WATERWAYS: A useful ferry runs between the Bund (from a ferry pier a few blocks south of Nanjing Road next to the KFC restaurant) and Lujiazui financial district in Pudong (the terminal is about 10 minutes south of the Pearl TV Tower and Lujiazui metro station) and is the cheapest way of crossing the river.

Shanghai Travel Guide.

Shanghai is an intense city on all levels. The sights, the sounds, the smells, the stories, Shanghai rewards the curious traveller around every corner. We spent 5 days exploring this incredible city and we can’t wait to get back.

video source: Attaché / /

Useful websites.

Links to additional resources with useful information for planning your trip.


The documents you are to prepare before submission of visa application. Guidelines for Visa Applications. Visa Service Center.

China Highlights is one of the best China tour companies. The website has a lot of useful information about China.

Baidu Maps.

It is one of the most popular digital mapping services in China. Public transportation directions for major cities in China.

China Culture is an official website of the Chinese government that provides information on Chinese culture and arts. It offers articles, videos, and images on topics such as history, literature, calligraphy, painting, and folk customs. – is one of the best China tour companies that specializes in customized and creative China tours.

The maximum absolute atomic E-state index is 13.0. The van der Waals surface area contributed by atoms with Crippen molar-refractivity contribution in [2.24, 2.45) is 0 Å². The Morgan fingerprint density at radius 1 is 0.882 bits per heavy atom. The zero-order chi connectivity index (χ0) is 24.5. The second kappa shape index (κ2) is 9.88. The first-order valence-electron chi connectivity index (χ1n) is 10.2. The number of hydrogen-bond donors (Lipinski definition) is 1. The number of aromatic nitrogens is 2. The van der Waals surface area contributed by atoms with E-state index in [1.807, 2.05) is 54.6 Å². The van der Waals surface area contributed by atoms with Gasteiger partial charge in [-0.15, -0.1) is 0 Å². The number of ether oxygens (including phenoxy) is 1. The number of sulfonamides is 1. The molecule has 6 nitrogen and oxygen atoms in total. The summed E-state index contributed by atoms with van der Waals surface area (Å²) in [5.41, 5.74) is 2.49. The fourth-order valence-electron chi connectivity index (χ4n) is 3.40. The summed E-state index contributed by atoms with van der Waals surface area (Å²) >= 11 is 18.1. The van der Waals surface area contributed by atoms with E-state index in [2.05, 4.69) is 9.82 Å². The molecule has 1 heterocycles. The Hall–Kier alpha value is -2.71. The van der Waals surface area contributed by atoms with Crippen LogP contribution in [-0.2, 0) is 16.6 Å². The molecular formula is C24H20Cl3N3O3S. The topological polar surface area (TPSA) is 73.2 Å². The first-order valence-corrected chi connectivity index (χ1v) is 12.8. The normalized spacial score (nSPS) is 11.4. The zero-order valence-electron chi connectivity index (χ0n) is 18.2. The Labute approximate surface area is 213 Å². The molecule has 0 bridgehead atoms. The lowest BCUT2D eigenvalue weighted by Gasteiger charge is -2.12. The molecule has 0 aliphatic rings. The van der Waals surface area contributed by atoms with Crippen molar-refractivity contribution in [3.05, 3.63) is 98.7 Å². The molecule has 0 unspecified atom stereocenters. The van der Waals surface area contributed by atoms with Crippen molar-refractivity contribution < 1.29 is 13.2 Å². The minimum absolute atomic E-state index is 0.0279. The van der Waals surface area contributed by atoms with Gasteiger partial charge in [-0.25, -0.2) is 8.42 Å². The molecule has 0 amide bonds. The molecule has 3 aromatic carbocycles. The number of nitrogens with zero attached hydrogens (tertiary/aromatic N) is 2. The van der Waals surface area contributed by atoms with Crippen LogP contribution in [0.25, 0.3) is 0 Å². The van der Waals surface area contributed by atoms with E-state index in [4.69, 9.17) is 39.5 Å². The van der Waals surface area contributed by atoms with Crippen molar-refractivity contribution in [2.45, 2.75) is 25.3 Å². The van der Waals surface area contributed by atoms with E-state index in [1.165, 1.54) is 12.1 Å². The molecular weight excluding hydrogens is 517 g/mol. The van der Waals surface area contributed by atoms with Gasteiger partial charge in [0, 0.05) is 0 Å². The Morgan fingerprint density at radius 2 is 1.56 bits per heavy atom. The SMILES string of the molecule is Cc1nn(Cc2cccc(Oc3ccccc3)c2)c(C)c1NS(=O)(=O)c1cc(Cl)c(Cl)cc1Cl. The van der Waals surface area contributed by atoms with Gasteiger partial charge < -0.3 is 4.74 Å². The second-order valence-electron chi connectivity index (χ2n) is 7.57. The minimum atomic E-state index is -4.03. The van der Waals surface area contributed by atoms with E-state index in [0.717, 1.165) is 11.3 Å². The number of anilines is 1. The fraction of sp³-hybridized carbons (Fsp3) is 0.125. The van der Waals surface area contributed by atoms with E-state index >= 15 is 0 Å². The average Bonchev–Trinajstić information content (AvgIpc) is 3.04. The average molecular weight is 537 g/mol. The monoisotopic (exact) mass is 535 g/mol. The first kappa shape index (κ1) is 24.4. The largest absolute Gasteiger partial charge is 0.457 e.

China Daily is an English-language newspaper that provides news and information about China, including cultural events, tourism, and travel advice.


China Sichuan Food: This website is dedicated to Sichuan cuisine.

The Woks of Life is a food blog run by a family of Chinese-American foodies. They share recipes and stories about Chinese cuisine, as well as tips on cooking and entertaining.

Omnivore’s Cookbook is a food blog that offers a mix of Chinese and other Asian recipes.

China Daily is an English-language newspaper that offers coverage of Chinese food culture. Its food section features articles on regional cuisine, restaurant reviews, and culinary events.

Migrationology is a travel and food blog run by food blogger and YouTuber, Mark Wiens. He has a section on his website dedicated to Chinese food and street food, where he shares his experiences and recommendations.

Eating Asia is a blog run by food and travel writers, Robyn Eckhardt and David Hagerman. They specialize in documenting food and culture throughout Asia, including China.